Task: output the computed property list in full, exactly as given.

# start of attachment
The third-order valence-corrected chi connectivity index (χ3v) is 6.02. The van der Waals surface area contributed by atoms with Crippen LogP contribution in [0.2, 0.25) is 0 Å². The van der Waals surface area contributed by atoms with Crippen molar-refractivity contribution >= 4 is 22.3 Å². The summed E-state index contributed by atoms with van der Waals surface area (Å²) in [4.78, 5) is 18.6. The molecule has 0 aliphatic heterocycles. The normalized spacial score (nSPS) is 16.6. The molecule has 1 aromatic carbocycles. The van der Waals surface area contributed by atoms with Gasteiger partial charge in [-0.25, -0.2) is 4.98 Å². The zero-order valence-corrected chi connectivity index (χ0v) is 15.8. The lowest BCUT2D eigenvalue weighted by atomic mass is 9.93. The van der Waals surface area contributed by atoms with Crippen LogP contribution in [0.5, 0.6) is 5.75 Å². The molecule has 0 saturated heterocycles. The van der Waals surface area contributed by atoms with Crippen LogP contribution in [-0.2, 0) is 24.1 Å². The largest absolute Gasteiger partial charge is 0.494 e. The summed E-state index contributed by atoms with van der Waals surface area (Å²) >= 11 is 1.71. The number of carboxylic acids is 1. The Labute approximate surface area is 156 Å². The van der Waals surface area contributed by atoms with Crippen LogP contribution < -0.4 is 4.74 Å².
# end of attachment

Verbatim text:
The third-order valence-corrected chi connectivity index (χ3v) is 6.02. The van der Waals surface area contributed by atoms with Crippen LogP contribution in [0.2, 0.25) is 0 Å². The van der Waals surface area contributed by atoms with Crippen molar-refractivity contribution >= 4 is 22.3 Å². The summed E-state index contributed by atoms with van der Waals surface area (Å²) in [4.78, 5) is 18.6. The molecule has 0 aliphatic heterocycles. The normalized spacial score (nSPS) is 16.6. The molecule has 1 aromatic carbocycles. The van der Waals surface area contributed by atoms with Gasteiger partial charge in [-0.25, -0.2) is 4.98 Å². The zero-order valence-corrected chi connectivity index (χ0v) is 15.8. The lowest BCUT2D eigenvalue weighted by atomic mass is 9.93. The van der Waals surface area contributed by atoms with Crippen LogP contribution in [0.5, 0.6) is 5.75 Å². The molecule has 0 saturated heterocycles. The van der Waals surface area contributed by atoms with Crippen LogP contribution in [-0.2, 0) is 24.1 Å². The largest absolute Gasteiger partial charge is 0.494 e. The summed E-state index contributed by atoms with van der Waals surface area (Å²) >= 11 is 1.71. The number of carboxylic acids is 1. The Labute approximate surface area is 156 Å². The van der Waals surface area contributed by atoms with Crippen LogP contribution < -0.4 is 4.74 Å².